Just like that our car was lost forever.
It was parked where it was parked every Sunday, next to the building that Min works. It was a small car. A mouse deer. Grey. We had it for 4 years. The mortgage was clear in July so it was completely ours. The bank did not own it anymore. We hardly invested our emotions into this car. But now that it is gone, probably butchered and sold as parts, we can’t help but remember in detail how we felt when we were inside it, it’s smell, the landscape passing us by on the highway, our faces pelted by the wind.
When it was gone, something else was gone with it. Something intangible. Hard to explain. Something like love that had died. The landscape which breezes by us as we were in the car, the land itself, as in, the country that captured this land and imposed its rule on the natural soil, dirt, filth, manure, weed, grass, trees, bush, forest, jungle, wooden shack, houses, the suburbs, town, cities, country, all that is gone from us. We do not belong here anymore. Our hope has already fled. Our bodies, for they have weight, volume and mass, have to wait a while longer. They do not fled as easily from this country.
The country which our hope had fled but where our bodies are still stranded is called Malaysia. It’s flag looks like the American flag, with a yellow star and a moon substituting the 50 white stars in the U.S version. We have another knock-off from the U.S as our national emblem. A sculpture that looks like the one commemorating the victory of Iwo Jima. Our version is made by the same sculptor, and that it commemorates the victory of our colonial masters over our only armed rebellion for independence.
Min and I were both born here. We were born in the same year but we only became aware of each others’ existence a few years ago. This awareness developed into something very complex which, according to our law, there is only one recognition of the complexity: Marriage.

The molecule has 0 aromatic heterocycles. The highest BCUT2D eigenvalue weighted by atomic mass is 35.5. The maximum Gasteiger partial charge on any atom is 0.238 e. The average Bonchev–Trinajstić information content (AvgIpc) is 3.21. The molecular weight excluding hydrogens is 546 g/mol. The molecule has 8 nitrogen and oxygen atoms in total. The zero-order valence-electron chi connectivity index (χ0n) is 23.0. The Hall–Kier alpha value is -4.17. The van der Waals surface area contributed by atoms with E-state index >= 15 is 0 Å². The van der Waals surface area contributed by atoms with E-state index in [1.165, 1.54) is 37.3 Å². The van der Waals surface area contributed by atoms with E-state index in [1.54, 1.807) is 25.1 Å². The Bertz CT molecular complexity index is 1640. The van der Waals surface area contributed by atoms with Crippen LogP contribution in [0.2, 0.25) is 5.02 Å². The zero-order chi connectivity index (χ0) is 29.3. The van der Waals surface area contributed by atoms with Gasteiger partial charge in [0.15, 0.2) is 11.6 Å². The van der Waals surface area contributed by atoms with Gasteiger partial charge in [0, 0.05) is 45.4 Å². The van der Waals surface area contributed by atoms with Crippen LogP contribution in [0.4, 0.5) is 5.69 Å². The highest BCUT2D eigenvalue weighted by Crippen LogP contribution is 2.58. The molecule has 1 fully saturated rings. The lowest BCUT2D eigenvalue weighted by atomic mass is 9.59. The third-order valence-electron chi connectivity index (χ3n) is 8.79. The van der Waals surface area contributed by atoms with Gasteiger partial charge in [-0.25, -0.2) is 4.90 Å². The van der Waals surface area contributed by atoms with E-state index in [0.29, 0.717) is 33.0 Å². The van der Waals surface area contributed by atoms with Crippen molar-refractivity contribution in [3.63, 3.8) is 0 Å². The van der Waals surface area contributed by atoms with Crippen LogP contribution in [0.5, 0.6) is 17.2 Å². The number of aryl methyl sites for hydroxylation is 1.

After we were married our lives gradually merged into a conglomeration of two. And as a conglomeration we operated as one, our individual assets became the assets of this conglomeration. Hence, the car that Min bought, the car that was stolen, became my car that was stolen and it was our conglomerate effort to be responsible to do what comes next.
What came next was the police report. What came out of the police report was not the assurance that there will be action taken by the police to follow up on the report, but the feeling that nothing will ever happened, and that if a crime is committed, the criminal will not be persecuted and the victim will not be protected from any future re-occurrence. That was the last thing that tipped our conglomeration to abandon this country.
As we were weighing our options on how to bring our bodies to where our hope is at, we were also thinking of a way to bring something else that belongs to this country to wherever that we are going. This something would have to be lightweight but substantial enough to last us a lifetime as a balm for the homesickness which will inevitably infect us time and again.
We puzzled over this until Min came out with a surefire idea: To ask our mothers for advice.
“You could collect recipes,” my mom said. “That way, wherever you are going, you will be able to bring the taste of home with you.”
“Collect the stories of our lives,” said Min’s mom. “So that you could pass on our heritage to the next generation. ”